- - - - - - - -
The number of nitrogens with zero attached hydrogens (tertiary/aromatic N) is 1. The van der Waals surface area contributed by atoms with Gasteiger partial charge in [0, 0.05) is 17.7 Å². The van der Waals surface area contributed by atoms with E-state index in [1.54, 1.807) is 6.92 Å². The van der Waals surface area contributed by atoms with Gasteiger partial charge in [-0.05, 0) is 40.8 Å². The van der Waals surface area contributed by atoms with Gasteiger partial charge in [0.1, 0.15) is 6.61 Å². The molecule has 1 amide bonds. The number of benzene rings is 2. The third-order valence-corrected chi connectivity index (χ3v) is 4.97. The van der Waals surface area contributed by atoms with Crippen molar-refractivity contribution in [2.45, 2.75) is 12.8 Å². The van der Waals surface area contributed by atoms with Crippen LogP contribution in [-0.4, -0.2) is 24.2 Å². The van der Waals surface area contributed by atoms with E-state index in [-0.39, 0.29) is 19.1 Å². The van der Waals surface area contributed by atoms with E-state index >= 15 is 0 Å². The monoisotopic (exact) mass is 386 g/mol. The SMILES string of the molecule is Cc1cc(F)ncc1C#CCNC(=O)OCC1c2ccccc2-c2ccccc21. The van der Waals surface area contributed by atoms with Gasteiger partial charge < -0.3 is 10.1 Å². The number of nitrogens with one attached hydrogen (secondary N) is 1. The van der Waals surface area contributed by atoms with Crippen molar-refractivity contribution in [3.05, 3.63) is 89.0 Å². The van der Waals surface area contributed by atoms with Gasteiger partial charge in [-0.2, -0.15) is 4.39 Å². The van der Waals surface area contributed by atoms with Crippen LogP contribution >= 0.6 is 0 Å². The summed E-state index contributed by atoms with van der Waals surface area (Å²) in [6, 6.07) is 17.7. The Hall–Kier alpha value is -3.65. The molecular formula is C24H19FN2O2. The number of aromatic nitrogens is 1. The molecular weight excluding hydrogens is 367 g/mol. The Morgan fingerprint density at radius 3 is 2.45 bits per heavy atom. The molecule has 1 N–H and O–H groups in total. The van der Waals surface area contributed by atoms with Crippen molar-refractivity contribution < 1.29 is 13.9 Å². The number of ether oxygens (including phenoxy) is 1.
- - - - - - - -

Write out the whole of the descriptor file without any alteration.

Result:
The number of nitrogens with zero attached hydrogens (tertiary/aromatic N) is 1. The van der Waals surface area contributed by atoms with Gasteiger partial charge in [0, 0.05) is 17.7 Å². The van der Waals surface area contributed by atoms with E-state index in [1.54, 1.807) is 6.92 Å². The van der Waals surface area contributed by atoms with Gasteiger partial charge in [-0.05, 0) is 40.8 Å². The van der Waals surface area contributed by atoms with Gasteiger partial charge in [0.1, 0.15) is 6.61 Å². The molecule has 1 amide bonds. The number of benzene rings is 2. The third-order valence-corrected chi connectivity index (χ3v) is 4.97. The van der Waals surface area contributed by atoms with Crippen molar-refractivity contribution in [2.45, 2.75) is 12.8 Å². The van der Waals surface area contributed by atoms with Crippen LogP contribution in [-0.4, -0.2) is 24.2 Å². The van der Waals surface area contributed by atoms with E-state index in [-0.39, 0.29) is 19.1 Å². The van der Waals surface area contributed by atoms with E-state index >= 15 is 0 Å². The monoisotopic (exact) mass is 386 g/mol. The SMILES string of the molecule is Cc1cc(F)ncc1C#CCNC(=O)OCC1c2ccccc2-c2ccccc21. The van der Waals surface area contributed by atoms with Gasteiger partial charge < -0.3 is 10.1 Å². The number of nitrogens with one attached hydrogen (secondary N) is 1. The van der Waals surface area contributed by atoms with Crippen molar-refractivity contribution in [3.05, 3.63) is 89.0 Å². The van der Waals surface area contributed by atoms with Gasteiger partial charge in [-0.2, -0.15) is 4.39 Å². The van der Waals surface area contributed by atoms with Crippen LogP contribution >= 0.6 is 0 Å². The summed E-state index contributed by atoms with van der Waals surface area (Å²) in [6, 6.07) is 17.7. The Hall–Kier alpha value is -3.65. The molecular formula is C24H19FN2O2. The number of aromatic nitrogens is 1. The molecular weight excluding hydrogens is 367 g/mol. The Morgan fingerprint density at radius 3 is 2.45 bits per heavy atom. The molecule has 1 N–H and O–H groups in total. The van der Waals surface area contributed by atoms with Crippen molar-refractivity contribution < 1.29 is 13.9 Å². The number of ether oxygens (including phenoxy) is 1.